By the late 19th Century the Home Landscape Became Standardized

The home landscape became quite similar from California to Maine in the nineteenth century, largely due to the seed and nursery catalogs that sold the romantic English garden in word and images.

Recently I came across the book The American Family Home 1800-1960 by Clifford  Edward Clark, Jr.

Clark’s cover illustrates that standardized home landscape quite well. [below]

A late Victorian suburban home in Shoppell's The Builder's Portfolio

A late Victorian suburban home in Robert W. Shoppell’s Builders’ Portfolio [also the cover on Clark’s book].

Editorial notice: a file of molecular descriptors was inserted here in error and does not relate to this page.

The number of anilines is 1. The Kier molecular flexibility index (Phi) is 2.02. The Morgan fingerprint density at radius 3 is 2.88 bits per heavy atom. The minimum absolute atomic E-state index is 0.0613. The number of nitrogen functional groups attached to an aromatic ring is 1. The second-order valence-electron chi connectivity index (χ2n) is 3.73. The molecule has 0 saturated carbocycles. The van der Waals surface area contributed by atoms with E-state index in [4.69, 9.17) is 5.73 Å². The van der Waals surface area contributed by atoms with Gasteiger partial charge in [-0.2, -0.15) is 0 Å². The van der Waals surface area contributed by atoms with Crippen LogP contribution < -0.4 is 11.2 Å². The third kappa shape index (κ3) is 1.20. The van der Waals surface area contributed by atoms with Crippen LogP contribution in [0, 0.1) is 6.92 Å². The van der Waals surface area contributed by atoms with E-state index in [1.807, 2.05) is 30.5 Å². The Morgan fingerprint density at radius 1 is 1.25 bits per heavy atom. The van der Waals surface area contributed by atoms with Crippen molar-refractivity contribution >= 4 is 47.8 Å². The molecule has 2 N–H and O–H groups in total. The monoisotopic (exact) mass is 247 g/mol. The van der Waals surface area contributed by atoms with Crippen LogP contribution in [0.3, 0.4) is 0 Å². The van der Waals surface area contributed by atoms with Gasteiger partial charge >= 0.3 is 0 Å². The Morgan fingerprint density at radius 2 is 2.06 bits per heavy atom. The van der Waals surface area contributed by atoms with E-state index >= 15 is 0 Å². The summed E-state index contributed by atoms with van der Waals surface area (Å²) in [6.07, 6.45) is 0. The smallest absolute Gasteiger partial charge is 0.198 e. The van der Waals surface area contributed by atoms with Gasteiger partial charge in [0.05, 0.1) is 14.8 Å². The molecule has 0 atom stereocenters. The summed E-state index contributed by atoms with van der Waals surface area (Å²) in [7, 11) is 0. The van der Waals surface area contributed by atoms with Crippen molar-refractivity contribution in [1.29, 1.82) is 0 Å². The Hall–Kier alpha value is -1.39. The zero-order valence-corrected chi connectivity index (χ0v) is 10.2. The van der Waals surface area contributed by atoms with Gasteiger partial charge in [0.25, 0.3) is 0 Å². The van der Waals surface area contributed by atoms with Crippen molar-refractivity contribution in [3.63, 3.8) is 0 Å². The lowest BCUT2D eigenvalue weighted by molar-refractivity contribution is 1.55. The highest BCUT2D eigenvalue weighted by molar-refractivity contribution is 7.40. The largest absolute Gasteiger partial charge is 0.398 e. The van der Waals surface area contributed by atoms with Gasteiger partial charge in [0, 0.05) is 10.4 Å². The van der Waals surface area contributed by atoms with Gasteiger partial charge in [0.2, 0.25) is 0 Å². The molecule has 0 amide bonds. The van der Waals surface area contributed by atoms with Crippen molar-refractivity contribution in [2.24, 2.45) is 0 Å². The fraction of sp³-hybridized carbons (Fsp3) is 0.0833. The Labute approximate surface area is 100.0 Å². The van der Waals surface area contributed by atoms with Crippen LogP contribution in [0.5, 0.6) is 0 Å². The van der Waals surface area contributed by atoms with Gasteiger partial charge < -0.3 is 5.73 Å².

For the book’s cover he borrowed this illustration from Robert W. Shoppell’s book Builders’ Portfolio.

The illustration depicts a Victorian home with the lawn which is surrounded by a wrought iron fence.

That became the look of the home landscape  across the country at that time.

Clark writes: “The suburban landscape was itself redesigned to reinforce a feeling of protectiveness by using trees, lawns, and parks to create a pastoral-like setting. With its green lawns, special plantings, flowering shrubs, and shade trees, nature itself was tamed and controlled in the suburbs.”

To own a home in the suburbs meant a landscape of lawn with trees to line the property.

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